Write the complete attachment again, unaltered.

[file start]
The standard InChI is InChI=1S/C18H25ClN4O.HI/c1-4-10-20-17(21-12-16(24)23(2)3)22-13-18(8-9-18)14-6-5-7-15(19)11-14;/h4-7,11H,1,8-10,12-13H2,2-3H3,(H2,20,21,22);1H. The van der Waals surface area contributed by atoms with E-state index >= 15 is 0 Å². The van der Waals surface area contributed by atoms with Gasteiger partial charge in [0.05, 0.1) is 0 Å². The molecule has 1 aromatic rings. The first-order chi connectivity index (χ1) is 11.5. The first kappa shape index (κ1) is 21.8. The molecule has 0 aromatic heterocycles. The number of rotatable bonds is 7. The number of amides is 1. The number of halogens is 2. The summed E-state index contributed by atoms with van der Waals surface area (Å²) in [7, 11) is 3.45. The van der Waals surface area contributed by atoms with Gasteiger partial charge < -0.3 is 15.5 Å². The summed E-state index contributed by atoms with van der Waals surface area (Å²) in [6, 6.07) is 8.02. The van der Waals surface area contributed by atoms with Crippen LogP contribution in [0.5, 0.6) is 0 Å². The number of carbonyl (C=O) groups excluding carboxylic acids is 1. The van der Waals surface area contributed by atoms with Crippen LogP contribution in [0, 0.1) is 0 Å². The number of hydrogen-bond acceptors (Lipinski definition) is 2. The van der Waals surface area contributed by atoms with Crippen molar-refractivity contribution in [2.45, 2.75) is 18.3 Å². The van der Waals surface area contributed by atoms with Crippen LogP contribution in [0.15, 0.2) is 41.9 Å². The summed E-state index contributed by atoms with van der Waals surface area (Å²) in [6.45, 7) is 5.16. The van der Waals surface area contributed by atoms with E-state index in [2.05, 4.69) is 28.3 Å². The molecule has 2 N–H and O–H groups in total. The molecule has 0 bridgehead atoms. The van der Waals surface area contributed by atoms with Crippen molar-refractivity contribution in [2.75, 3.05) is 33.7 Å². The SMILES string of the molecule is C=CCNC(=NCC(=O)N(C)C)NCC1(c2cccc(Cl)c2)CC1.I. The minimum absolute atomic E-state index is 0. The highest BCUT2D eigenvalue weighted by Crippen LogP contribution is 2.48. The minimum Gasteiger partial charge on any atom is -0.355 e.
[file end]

The standard InChI is InChI=1S/C18H25ClN4O.HI/c1-4-10-20-17(21-12-16(24)23(2)3)22-13-18(8-9-18)14-6-5-7-15(19)11-14;/h4-7,11H,1,8-10,12-13H2,2-3H3,(H2,20,21,22);1H. The van der Waals surface area contributed by atoms with E-state index >= 15 is 0 Å². The van der Waals surface area contributed by atoms with Gasteiger partial charge in [0.05, 0.1) is 0 Å². The molecule has 1 aromatic rings. The first-order chi connectivity index (χ1) is 11.5. The first kappa shape index (κ1) is 21.8. The molecule has 0 aromatic heterocycles. The number of rotatable bonds is 7. The number of amides is 1. The number of halogens is 2. The summed E-state index contributed by atoms with van der Waals surface area (Å²) in [7, 11) is 3.45. The van der Waals surface area contributed by atoms with Gasteiger partial charge < -0.3 is 15.5 Å². The summed E-state index contributed by atoms with van der Waals surface area (Å²) in [6, 6.07) is 8.02. The van der Waals surface area contributed by atoms with Crippen LogP contribution in [0.5, 0.6) is 0 Å². The number of carbonyl (C=O) groups excluding carboxylic acids is 1. The van der Waals surface area contributed by atoms with Crippen LogP contribution in [0, 0.1) is 0 Å². The number of hydrogen-bond acceptors (Lipinski definition) is 2. The van der Waals surface area contributed by atoms with Crippen molar-refractivity contribution in [2.45, 2.75) is 18.3 Å². The van der Waals surface area contributed by atoms with Crippen LogP contribution in [0.15, 0.2) is 41.9 Å². The summed E-state index contributed by atoms with van der Waals surface area (Å²) in [6.45, 7) is 5.16. The van der Waals surface area contributed by atoms with E-state index in [2.05, 4.69) is 28.3 Å². The molecule has 2 N–H and O–H groups in total. The molecule has 0 bridgehead atoms. The van der Waals surface area contributed by atoms with Crippen molar-refractivity contribution in [2.75, 3.05) is 33.7 Å². The SMILES string of the molecule is C=CCNC(=NCC(=O)N(C)C)NCC1(c2cccc(Cl)c2)CC1.I. The minimum absolute atomic E-state index is 0. The highest BCUT2D eigenvalue weighted by Crippen LogP contribution is 2.48. The minimum Gasteiger partial charge on any atom is -0.355 e.